Friday, May 19, 2006
Chinese and Southeast Asian crime/noir
There are actually a few crime series set in China, but only one genuine Chinese noir (translated into English) that I know of. Two series set in China are Qiu Xiaolong's Death of a Red Heroine and its sequels and Lisa See's Flower Net and sequels. Both series have 3 volumes now, I believe, and both are by Chinese-Americans and were written in English. Of the 2, Xiaolong's is the more immersed in China and in a particular city, Shanhai. See's novels follow a Chinese detective whose lover is American, and who has spent time in the U.S. And Xiaolong's books are more strictly police procedurals, rather than thrillers, and as such a persistent theme is the interference of the political realm into the world of police, crime, and justice. Wang Shuo's Playing for Thrills, on the other hand, is genuine, full bore noir from a Chinese writer. A caution, though: It's literary noir, in the vein of Japan's Ryu Murakami or Kobo Abe, but with a much livelier style than Abe. Very dark, funny, breezy, but the crime aspect is only a device to get things moving. There's also a movie version of Playing for Thrills. In Southeast Asia, there are noir or noir-esque novels from Singapore (Gopal Baratham's Moonrise, Sunset, which is a gloomy portrait of the city-state but from an author who can't stay gloomy very long--so it's lighthearted in a funny way; and Hwee Hwee Tan's Foreign Bodies, which has an oddly religious theme that undercuts the noir aspect of the story of the sometimes draconian justice system in Singapore). There is a good bit of Korean noir on film, but the only fiction I know of is the series by Martin Limon, who exploits his knowledge of the U.S. presence in Korea in his novels about American M.P.s dealing with crimes in and around U.S. bases. Soho Press published the first couple of Limon's novels and are now publishing the Colin Cotterill novels about Cambodian crime, from the point of view of a pathologist. Personally, I have not found the Cotterill novels very interesting or entertaining, and Cotterill is attempting the very difficult task of writing as an outsider from an insider's point of view. John Burdett's novels about a Bangkok policeman who also runs a brothel (there are 3 of them now), though, make Cotterill's novels look better--Burdett strives to create a Buddhist pimp who works for a corrupt police department, but along the way he makes the exploitation of women in the Thai sex trade seem a trivial matter, the "girls" love what they do and make lots of money and that's the end of it. And the voice of Burdett's character/narrator is a stream of repetitious, self-justifying cliches about Buddhism, prostitution, and even murder. Plus the books are too long. Send me a note if you think I'm wrong about Burdett, who chose Bangkok as a good locale for a crime series, rather than writing from intimate experience of the place--a new kind of colonialism, perhaps. I don't know of any Vietnamese noir, though the country and its history, interlaced with U.S. history, would seem to make Vietnam a great place for noir fiction. There's always Graham Green's Quiet American, but that was a long time ago.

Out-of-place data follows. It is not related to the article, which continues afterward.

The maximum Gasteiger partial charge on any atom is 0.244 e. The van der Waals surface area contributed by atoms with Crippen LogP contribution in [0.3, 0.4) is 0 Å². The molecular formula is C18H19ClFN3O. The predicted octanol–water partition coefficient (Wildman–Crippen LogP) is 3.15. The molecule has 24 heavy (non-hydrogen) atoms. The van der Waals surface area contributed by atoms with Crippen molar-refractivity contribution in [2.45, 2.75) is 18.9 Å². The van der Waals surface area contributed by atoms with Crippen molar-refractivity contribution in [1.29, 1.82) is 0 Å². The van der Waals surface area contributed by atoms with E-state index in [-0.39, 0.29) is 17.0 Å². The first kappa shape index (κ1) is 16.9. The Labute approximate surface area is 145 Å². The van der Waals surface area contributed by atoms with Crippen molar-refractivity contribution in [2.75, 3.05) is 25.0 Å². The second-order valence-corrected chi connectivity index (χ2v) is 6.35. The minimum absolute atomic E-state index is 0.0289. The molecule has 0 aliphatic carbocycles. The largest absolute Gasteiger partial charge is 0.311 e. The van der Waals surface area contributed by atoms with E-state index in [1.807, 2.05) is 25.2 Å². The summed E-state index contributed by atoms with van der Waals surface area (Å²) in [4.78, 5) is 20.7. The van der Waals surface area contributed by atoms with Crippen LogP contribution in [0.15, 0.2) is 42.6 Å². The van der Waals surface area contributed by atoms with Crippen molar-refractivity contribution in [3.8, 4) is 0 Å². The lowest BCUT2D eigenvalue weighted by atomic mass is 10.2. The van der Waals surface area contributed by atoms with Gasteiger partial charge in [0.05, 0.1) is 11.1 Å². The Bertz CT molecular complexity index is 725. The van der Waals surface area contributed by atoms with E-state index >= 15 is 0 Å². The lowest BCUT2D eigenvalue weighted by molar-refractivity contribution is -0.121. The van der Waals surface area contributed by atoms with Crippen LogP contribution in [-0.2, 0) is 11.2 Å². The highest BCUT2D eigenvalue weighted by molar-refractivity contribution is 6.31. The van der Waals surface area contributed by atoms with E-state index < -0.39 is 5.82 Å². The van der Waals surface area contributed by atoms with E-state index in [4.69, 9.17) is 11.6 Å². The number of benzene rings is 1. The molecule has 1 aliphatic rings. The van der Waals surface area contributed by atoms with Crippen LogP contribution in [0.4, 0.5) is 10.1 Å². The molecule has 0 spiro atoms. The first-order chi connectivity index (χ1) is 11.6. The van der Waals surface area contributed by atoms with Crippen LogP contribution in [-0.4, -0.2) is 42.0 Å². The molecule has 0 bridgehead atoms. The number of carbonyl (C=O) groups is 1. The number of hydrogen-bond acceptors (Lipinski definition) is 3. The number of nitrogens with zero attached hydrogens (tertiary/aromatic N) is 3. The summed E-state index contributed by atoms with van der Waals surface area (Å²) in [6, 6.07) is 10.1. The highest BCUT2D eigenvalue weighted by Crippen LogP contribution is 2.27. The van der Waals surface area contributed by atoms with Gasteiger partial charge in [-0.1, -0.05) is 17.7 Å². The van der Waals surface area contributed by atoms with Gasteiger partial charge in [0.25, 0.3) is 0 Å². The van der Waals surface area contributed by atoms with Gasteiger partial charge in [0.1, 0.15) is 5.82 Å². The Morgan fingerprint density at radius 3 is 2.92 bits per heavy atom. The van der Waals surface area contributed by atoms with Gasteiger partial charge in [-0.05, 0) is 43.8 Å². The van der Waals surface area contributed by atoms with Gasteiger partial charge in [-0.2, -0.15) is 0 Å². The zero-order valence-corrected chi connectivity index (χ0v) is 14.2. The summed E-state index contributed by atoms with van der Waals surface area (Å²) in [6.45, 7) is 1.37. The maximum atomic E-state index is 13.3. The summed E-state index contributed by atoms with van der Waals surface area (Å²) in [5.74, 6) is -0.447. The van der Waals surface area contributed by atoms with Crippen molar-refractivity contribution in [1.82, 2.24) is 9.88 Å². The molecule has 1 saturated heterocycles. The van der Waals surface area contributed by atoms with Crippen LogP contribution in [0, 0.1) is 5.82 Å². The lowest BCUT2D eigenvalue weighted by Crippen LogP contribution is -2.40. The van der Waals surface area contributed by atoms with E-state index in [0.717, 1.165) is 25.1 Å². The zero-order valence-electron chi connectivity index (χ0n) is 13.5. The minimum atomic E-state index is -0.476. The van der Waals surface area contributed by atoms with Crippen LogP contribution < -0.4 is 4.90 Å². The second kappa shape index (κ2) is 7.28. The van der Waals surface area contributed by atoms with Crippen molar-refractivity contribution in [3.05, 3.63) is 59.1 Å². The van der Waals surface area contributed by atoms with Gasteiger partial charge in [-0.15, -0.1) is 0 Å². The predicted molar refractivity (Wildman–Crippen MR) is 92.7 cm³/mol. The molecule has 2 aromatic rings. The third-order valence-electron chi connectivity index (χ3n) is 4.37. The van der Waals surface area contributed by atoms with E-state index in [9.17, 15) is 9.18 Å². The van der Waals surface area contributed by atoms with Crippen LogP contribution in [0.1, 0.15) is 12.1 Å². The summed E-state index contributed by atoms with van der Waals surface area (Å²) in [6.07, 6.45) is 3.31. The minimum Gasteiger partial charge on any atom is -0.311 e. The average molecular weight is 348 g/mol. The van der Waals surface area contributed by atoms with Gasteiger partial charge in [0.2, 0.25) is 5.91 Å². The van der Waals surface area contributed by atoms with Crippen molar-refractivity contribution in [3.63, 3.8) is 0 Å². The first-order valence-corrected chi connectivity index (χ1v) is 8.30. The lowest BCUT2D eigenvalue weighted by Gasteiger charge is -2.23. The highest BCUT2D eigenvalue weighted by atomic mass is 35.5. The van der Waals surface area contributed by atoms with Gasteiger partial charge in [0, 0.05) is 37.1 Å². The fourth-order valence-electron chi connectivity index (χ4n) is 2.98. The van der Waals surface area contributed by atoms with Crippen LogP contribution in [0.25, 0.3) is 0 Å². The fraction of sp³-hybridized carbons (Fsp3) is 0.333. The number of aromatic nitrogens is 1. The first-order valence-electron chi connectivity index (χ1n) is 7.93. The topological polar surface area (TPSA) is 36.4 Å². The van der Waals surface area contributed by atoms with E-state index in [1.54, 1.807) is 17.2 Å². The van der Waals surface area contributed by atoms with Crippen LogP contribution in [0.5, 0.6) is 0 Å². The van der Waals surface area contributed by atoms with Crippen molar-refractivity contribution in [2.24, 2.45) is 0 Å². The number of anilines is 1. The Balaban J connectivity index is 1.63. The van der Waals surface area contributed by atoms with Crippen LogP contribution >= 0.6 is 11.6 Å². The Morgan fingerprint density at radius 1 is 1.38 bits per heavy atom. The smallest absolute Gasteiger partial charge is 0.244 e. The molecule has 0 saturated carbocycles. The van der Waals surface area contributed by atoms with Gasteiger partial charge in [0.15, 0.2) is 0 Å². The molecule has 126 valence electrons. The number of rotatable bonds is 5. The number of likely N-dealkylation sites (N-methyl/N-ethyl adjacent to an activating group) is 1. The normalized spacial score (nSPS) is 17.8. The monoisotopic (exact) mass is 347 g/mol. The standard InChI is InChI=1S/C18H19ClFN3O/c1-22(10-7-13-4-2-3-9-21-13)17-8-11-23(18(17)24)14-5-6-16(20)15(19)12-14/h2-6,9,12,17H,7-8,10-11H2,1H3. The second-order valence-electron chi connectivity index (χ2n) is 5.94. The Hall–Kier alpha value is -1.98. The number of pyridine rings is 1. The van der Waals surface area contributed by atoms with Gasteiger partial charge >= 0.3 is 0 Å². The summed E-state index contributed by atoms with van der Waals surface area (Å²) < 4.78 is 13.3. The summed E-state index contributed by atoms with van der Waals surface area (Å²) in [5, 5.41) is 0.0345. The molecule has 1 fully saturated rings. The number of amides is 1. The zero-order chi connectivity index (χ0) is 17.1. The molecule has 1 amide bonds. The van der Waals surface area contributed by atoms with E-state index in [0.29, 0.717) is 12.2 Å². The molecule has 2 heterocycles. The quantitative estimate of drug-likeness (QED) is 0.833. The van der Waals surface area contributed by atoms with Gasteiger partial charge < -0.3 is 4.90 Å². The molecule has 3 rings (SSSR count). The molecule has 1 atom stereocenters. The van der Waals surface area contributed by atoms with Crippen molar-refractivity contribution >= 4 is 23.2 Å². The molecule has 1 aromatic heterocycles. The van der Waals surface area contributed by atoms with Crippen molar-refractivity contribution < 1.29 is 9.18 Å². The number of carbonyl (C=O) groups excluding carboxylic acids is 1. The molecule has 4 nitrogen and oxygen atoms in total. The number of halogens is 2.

Posted by Glenn Harper at 11:00 AM
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As you seem interested in Noir fiction from modern Asia, you might enjoy these Noir paintings from the center of Asian Noir, Bangkok.
All the best,
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